History Repeats Itself: AI Fueling Labor Dissent Is A Tale As Old As Time
Imagine being paid one day’s wages to train AI to do your job for as long as your workplace shall stand and with no further payment to you. It sounds preposterous, yes. Yet the fear that this possibility, which we will discuss in a moment, sparks might be one of the most relatable conundrums to surface from the entertainment industry.
As our own Michael VanDervort recently wrote of the radio industry, the threat of AI taking over human jobs not only provides fertile ground for union infiltration but also sparks concerns within industries far and wide. Hollywood might seem distant from everyday concerns. Yet the ongoing historic double-strike of writers and actors is worth noting for how workers everywhere might respond to the AI-dominated future.
Naturally, unions are watching and waiting to capitalize upon this unease. Already, the Teamsters expressed “solidarity” for SAG-AFTRA and WGA, as have the IATSE and DGA, along with the UAW, CWA, SEIU, and the largest nurses union in the U.S.
The results of this battle could portend how Big Labor tackles AI in the workplace for years to come. One can imagine, for example, the UAW following up on Big Three negotiations by taking up concerns of newly unionized professors who are grappling with increased workloads from AI-injected student paper submissions.
Let’s get back to the above twin strikes with two dilemmas worth noting:
One day of pay for an “eternity” of ownership? SAG-AFTRA claims that the Alliance of Motion Picture and Television Producers proposed for performers “to be scanned” by studios, and that the resulting images (and a person’s likeness) could be used indefinitely and without further compensation within any future project.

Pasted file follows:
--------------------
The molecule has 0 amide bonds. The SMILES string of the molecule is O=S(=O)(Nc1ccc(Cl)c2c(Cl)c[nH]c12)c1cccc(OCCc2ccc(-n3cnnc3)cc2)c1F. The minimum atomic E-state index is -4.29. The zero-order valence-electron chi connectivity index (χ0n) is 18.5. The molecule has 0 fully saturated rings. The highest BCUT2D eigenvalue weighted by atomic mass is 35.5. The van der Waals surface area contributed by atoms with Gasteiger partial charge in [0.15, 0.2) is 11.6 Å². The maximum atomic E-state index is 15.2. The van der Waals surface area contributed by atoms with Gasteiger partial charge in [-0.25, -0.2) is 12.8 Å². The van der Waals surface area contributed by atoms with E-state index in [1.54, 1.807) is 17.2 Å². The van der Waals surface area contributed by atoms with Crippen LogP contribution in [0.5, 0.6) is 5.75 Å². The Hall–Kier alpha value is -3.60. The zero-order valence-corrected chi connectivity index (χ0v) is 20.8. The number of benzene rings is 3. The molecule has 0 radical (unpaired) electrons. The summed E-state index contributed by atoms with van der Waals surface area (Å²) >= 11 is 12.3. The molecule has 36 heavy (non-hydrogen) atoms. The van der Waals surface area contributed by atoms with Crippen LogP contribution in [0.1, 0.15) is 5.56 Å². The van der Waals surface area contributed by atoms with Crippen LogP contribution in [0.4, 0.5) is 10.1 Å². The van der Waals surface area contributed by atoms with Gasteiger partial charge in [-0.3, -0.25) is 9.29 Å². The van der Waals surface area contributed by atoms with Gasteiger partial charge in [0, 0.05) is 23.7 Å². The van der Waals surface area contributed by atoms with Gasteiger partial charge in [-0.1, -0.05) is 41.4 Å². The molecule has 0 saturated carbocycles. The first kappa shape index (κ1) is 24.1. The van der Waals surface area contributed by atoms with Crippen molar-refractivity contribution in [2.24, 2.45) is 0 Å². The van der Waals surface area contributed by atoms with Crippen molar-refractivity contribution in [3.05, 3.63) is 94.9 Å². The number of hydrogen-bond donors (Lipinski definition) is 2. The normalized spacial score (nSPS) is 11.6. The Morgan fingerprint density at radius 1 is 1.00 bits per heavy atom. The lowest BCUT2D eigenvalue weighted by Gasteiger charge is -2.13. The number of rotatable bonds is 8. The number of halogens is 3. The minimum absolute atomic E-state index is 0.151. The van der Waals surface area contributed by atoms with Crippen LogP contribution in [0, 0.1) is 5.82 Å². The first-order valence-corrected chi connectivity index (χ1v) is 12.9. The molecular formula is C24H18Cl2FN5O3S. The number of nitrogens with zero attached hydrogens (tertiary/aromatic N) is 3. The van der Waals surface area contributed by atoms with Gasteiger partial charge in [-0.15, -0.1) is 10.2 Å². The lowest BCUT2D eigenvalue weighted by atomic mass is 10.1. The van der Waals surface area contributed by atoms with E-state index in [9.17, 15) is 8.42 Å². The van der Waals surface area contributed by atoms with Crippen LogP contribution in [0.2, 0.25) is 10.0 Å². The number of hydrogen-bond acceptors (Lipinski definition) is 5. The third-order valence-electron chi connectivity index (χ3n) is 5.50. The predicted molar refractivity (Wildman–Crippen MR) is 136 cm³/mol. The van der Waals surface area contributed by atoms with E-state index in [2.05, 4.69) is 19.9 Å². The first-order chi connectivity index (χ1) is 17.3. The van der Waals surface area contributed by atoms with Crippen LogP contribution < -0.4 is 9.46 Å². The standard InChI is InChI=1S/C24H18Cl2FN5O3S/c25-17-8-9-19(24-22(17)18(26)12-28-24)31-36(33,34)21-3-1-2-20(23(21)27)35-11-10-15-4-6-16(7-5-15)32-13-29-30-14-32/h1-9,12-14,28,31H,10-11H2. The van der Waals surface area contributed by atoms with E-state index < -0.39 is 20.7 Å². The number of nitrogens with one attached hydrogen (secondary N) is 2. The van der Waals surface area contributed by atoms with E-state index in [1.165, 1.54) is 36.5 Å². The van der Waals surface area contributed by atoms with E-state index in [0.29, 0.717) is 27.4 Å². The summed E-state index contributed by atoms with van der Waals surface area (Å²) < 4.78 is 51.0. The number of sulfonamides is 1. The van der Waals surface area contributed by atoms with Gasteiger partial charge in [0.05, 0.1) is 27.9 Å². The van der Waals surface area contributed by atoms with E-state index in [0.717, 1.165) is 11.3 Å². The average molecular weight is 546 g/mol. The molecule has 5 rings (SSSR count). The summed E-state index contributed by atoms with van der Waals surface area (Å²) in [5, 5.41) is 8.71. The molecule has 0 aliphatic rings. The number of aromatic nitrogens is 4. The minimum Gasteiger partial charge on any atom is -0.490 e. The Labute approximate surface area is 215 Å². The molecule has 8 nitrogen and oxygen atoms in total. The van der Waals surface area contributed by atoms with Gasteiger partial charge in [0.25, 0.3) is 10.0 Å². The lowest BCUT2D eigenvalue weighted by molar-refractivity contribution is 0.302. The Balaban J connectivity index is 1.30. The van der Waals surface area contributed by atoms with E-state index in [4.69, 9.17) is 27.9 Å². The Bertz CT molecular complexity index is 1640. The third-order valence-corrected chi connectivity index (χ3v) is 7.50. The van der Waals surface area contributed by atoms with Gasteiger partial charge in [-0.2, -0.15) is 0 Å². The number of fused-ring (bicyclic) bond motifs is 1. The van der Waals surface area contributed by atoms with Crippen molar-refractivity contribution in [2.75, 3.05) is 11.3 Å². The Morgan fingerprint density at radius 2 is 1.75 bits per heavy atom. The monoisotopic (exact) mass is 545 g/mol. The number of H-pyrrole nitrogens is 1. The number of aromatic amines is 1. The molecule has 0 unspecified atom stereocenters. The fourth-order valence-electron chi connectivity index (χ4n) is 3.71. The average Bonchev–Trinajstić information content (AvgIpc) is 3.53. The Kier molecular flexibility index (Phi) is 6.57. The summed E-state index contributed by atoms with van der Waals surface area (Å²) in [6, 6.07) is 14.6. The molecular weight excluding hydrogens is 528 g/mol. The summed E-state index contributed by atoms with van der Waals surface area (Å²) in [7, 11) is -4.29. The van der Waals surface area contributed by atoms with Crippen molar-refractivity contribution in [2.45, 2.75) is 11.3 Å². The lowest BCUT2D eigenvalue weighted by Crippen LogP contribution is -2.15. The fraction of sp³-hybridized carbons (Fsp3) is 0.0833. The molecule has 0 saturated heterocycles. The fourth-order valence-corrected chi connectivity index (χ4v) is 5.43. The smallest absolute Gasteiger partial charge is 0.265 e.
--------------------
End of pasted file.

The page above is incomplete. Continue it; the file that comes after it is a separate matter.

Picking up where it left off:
This is a plight that has been likened to a recent Netflix Black Mirror episode, “Joan is Awful,” which sees a woman’s likeness replicated for entertainment without her consent. That the issue is breaking grounds on TVs and movie screens may be sheer coincidence but no less relevant to widespread AI-related fears in the workplace.
History repeats itself with new residual payment structures: Technology taking over jobs is, sadly, nothing new. In the 1850s, the now-defunct International Typographical Union began representing the printing trade, which slowly saw workers fall by the wayside due to technological advances. The typographer of yesteryear compares to countless current occupations, and TV happens to be the most visible example at this moment.
One can thank the explosion of streaming services and so-called “cord cutting” by consumers for that visibility. The new residual payments, however, do not bode well for workers. Actors on Netflix’s long-running Orange Is The New Black series recently revealed the reality of digital streaming, which has all but eliminated acting residuals. Some popular Netflix actors have even had to hold onto their day jobs.
It’s no wonder, then, that unions are seizing onto these vulnerabilities. If we’ve learned anything from the past few years, it’s that every industry is vulnerable to union activity, and the challenge of AI will open more new doors for organizing. These effects will last long after the cinematic thrill of watching Oppenheimer and/or Barbie fades.